Saddle up on your steel horse and blast down the highway into the world of The Mongols Motor Club with HIDDEN in AMERICA. From backyard brawls in Silicon Valley to kung-fu battles in the backstreets of the Bronx, Hidden in America investigates the codes and core values of America’s Underground Fight Clubs.



How were our Stone Age ancestors capable of building gigantic structures like burial mounds and stone rings? An insight into the history of humankind.



Around 12,000 years ago, humans underwent a transition from the mobile lifestyle of hunter-gatherers to the settled life of farmers. That epoch, the Stone Age, produced monumental building works. How did our ancestors live and build back then? Part 2 of this two-part documentary takes us to unique archaeological sites in Scotland, Brittany, Austria, Malta, Turkey and Jordan. The gigantic stone circles, temples and tombs from the Stone Age beg the question not only as to why this effort was made, but also of how, given the technical possibilities of the time, our ancestors were capable of building structures like the Barnenez burial mound or the stone ring of Orkney. How many people did they need to transport a 20-ton stone? A team led by experimental archaeologist Wolfgang Lobisser carries out a test with a wooden sledge and a two-ton stone block. The Neolithic seems to have been a fairly peaceful era; at least, no artifacts indicating military conflicts have been found so far. Raids and attacks that wiped out entire villages have only been confirmed for the later Bronze Age. But the foundations of many disputes were laid back then. In addition to cult objects, the Neolithic also saw the development of the first trading systems. “The people of the Neolithic were the first to become really dependent on material goods,” says Marion Benz from the University of Freiburg, pointing to wafer-thin sandstone rings that researchers have found in large numbers in the Neolithic village of Ba’ja in Jordan. We need to know about prehistory in order to understand the present. Population explosion, consumerism and megacities are ultimately the heritage of the Neolithic period, when sedentary societies first appeared.



DW Documentary gives you knowledge beyond the headlines. Watch high-class documentaries from German broadcasters and international production companies. Meet intriguing people, travel to distant lands, get a look behind the complexities of daily life and build a deeper understanding of current affairs and global events. Subscribe and explore the world around you with DW Documentary.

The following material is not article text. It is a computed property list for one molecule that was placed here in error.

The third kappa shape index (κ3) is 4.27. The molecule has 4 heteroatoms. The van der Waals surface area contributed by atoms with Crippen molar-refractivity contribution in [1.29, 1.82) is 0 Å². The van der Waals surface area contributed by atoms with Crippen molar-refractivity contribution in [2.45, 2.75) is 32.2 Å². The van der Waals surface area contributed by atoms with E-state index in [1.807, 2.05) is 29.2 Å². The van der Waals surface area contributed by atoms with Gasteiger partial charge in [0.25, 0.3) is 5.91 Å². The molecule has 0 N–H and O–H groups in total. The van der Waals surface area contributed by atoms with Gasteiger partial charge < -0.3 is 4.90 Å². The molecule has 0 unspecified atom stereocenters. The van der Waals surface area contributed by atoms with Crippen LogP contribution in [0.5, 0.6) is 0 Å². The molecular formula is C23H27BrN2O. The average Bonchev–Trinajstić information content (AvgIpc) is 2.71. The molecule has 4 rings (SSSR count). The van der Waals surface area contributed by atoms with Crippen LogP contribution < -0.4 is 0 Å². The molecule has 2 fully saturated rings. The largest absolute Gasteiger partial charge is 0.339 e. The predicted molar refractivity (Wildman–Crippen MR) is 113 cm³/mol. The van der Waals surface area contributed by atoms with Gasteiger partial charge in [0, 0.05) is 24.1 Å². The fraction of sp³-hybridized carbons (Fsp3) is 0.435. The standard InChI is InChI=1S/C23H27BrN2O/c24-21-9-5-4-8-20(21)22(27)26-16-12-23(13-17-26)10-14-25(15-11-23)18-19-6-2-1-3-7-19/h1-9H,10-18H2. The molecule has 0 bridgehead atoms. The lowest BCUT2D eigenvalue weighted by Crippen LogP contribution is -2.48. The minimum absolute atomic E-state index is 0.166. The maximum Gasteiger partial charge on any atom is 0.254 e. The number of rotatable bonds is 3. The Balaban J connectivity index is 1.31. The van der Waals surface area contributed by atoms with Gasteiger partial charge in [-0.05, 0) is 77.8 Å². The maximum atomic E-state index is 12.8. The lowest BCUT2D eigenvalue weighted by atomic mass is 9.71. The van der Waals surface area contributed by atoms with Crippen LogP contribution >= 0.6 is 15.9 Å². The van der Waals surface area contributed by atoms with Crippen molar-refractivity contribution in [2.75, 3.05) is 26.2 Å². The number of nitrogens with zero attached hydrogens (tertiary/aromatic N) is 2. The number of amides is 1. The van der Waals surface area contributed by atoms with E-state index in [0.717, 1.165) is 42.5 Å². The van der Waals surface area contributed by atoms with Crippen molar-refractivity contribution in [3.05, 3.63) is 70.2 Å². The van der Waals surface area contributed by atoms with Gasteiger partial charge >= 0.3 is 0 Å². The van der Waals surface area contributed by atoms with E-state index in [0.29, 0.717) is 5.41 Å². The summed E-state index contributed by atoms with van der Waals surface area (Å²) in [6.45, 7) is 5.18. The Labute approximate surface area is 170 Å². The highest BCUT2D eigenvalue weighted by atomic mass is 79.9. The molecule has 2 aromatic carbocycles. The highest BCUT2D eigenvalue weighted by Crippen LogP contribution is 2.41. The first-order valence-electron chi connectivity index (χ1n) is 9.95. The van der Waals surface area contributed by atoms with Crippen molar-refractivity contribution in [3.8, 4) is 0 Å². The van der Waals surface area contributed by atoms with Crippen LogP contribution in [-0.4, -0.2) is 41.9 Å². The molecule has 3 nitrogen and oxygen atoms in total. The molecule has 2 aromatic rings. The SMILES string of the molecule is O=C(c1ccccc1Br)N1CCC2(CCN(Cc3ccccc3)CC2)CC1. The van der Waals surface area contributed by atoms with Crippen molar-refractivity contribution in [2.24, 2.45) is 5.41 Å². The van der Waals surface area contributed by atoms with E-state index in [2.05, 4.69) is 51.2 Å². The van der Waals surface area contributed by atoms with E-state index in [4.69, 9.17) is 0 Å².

During the Stone Age, humans shifted from the nomadic lifestyle to the more settled life of farmers. A documentary on an important period of human history.



Around 12,000 years ago, humans underwent a transition from nomads to settlers. That epoch, the Stone Age, produced monumental building works. Part 1 of this two-part documentary illuminates the cultural background of these structures and shows the difficulties Stone Age humans had to contend with. Until around 10,000 BC, humans lived as hunters and gatherers. Then an irreversible change began. Settlements formed. “For millions of years humans lived as foragers and suddenly their lives changed radically. This was far more radical than the start of the digital age or industrialization,” says prehistorian Hermann Parzinger, president of the Prussian Cultural Heritage Foundation. For a long time, scholars believed that a sedentary lifestyle was a prerequisite for constructing large buildings. Then archaeologist Klaus Schmidt discovered Göbekli Tepe in southern Turkey, a 12,000-year-old complex of stone blocks weighing up to 20 tons. Its builders were still hunter- gatherers. They decorated the stone columns with ornate animal reliefs. How these structures were used and who was allowed access to them remains a mystery. But we now know that the site was abandoned and covered over once settlements took root. Human development continued its course. The discovery of agriculture and animal husbandry led to larger settlements, a changed diet and ultimately to dependence on material goods. This social upheaval in the late Neolithic period has influenced our lives up to the present day. But experts agree that the monuments of the Stone Age prove that humans have gigantomanic tendencies and a need to immortalize themselves.